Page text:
repentance, the natives appeared anxious to commence friendly and
honest business with the English, but fortunately Wallis, who was
detained on board by severe illness, perceived preparations for a
simultaneous attack by land and sea upon the men sent to find
water. The shorter the struggle the less the loss! Acting upon
which principle, directly the natives came within gunshot range,
a few discharges dispersed their fleet.
To put a stop to these attempts, it was necessary to make an
example. Wallis decided with regret that it was so. He accor-
dingly sent a detachment on shore at once with his carpenters,
ordering them to destroy every pirogue which was hauled up on
the beach. More than fifty, many of them sixty feet long, were
hacked to pieces. Upon this the Tahitians decided to give in
They brought pigs, dogs, stuffs, and fruits to the shore, placed
them there, and then withdrew. The English left in exchange
hatchets and toys which were carried off to the forest with many
delighted gestures,
Peace was established, and from the morrow a regular and
abundant traffic commenced, which supplied the ships with the
fresh provisions needed, by the crews. There was ground for
hope that these amicable relations would continue during their


stay in the island, now that the natives had once realized the
power and effect of the strangers' weapons. Wallis, therefore,
ordered a tent to be prepared near the water "supply, and disem-
barked all the sufferers from scurvy, whilst the healthy members of
his company were engaged in repairing the rigging, mending the
sails, and calking and repainting the vessel, putting her, in short,
in a condition fitted for the long journey which was to take her
to England..
At this juncture Wallis's illness assumed an alarming character.
The first lieutenant was in hardly better health. All the responsi-
bility of the expedition fell upon Furneaux, who was quite equal
to the task. After a rest of fifteen days, during which the peace
had not been disturbed, Wallis found all his invalids restored to
Provisions, however, became less plentiful. The natives, spoilt
by the abundance of nails and hatchets, became more exacting.
Upon the 15th of July, a tall woman, apparently some forty-
five years of age, of majestic appearance, and who seemed to be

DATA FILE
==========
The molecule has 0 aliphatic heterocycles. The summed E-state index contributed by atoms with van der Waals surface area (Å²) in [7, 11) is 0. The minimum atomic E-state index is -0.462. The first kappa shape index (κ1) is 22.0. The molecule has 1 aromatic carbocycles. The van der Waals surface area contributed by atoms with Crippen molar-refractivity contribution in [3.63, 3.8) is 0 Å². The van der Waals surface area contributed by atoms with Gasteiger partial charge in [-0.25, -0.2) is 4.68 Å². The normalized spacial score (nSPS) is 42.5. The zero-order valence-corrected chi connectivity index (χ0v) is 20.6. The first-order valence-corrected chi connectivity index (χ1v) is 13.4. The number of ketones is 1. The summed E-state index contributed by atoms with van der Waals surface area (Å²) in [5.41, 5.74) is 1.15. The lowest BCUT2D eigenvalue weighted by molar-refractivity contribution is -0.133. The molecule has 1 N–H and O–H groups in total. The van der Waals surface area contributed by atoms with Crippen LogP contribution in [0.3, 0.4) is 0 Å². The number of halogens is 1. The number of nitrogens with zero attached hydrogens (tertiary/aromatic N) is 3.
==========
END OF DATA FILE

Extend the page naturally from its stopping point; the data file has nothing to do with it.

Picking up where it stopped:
much respected by the natives, came on board the Dauphin.
Wallis at once perceived by the dignity of her deportment, and
the freedom of her manner, peculiar to persons habituated to com-
mand, that she was of high station. He presented her with a
blue mantle, a looking-glass, and other gewgaws, which she
received with an expression of profound contentment. Upon
leaving the vessel she invited the captain to land, and to pay her
a visit. Wallis, although still very weak, did not fail to comply
with this request next day. He was conducted to a large hut,
which covered about 327 feet in: length, and 42 in width. The
roof was constructed of palm leaves and was supported by fifty-
three pillars.
A considerable crowd, collected together by the event, lined the
approach, and received him respectfully. The visit was enlivened
by a comical incident. The surgeon of the vessel, who perspired
greatly from the effects of the walk, to relieve himself took off
his wig. A sudden exclamation from one of the Indians at this
sight, drew general attention to the prodigy, and all fixed their
eyes upon it. The whole assemblage remained perfectly still for
some moments, in the silence of astonishment, which could not
have been greater if they had seen one of our company decapitated.

ZOO I00 130




==== .. .... ---


Page 54.










Next day, a messenger, sent to convey a present to Queen
Oberoa, in acknowledgment of her gracious reception, found her
giving a feast to several hundred persons.
Her servants carried the dishes to her already prepared, the
meat in cocoa-nut shells, and the shell fish in a sort of wooden
trough, similar to those used by our butchers. She herself dis-